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Magic Bullet Looks also has a variety of diffusion filter emulations that are really good. I’ve done comparisons against my Tiffen Black Pro Mist and they’re very close.

I think the reason most DP choose to use diffusion on the glass is bc they want to lock-in a “look”. They’re most likely handing off the footage to an editor and then a colorist.

If you’re handling post yourself it might be worth wild to tweak diffusion looks in the coloring stage.

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4 minutes ago, AaronChicago said:

Magic Bullet Looks also has a variety of diffusion filter emulations that are really good. I’ve done comparisons against my Tiffen Black Pro Mist and they’re very close.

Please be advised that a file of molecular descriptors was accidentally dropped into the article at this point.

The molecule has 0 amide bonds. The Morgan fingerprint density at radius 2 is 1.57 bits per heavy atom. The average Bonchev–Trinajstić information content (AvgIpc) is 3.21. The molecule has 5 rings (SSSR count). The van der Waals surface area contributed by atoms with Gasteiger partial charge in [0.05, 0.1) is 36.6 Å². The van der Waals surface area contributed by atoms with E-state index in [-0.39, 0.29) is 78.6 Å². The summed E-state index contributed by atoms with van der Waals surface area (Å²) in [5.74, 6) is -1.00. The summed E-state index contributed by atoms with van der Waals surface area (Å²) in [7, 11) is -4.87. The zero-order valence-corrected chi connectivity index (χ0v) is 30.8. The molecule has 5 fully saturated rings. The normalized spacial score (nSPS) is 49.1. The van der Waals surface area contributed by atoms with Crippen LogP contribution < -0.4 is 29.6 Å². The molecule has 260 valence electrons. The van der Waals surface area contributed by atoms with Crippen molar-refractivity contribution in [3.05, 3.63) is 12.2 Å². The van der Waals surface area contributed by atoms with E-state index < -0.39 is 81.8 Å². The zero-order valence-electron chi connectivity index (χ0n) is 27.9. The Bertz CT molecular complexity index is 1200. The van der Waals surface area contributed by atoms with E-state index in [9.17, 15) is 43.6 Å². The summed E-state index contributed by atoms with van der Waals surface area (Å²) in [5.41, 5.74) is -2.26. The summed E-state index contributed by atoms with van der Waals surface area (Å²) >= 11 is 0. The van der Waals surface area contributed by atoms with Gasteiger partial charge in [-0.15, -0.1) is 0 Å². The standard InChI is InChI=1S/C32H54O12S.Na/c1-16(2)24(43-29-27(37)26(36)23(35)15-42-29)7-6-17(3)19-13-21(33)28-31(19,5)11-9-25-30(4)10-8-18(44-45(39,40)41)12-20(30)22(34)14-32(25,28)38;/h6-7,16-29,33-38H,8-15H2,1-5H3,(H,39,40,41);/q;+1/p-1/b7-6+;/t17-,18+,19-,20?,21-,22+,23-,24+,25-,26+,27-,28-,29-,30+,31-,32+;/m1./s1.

I think the reason most DP choose to use diffusion on the glass is bc they want to lock-in a “look”. They’re most likely handing off the footage to an editor and then a colorist.

If you’re handling post yourself it might be worth wild to tweak diffusion looks in the coloring stage.

I enjoy using the Magic Bullet diffusion filters also. They can add some nice character to the imagery. That said, I wouldn’t consider them a replacement for the real McCoy. 

I sort of don’t understand this thread. Why not just use a real BPM? That’s what they do in Hollywood. They are not that expensive. And if you need to go with a set for your matte box, they are readily available used on eBay, if the new cost is prohibitive.

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2 minutes ago, mirekti said:

I get a strong reflection back to the sensor in certain scenarios and really hate it. In other 90% is perfect.

That's why you need to use the French flags to control the light... or perhaps a lens hood? There is some technique to using the filter.

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5 minutes ago, DBounce said:

That's why you need to use the French flags to control the light... or perhaps a lens hood?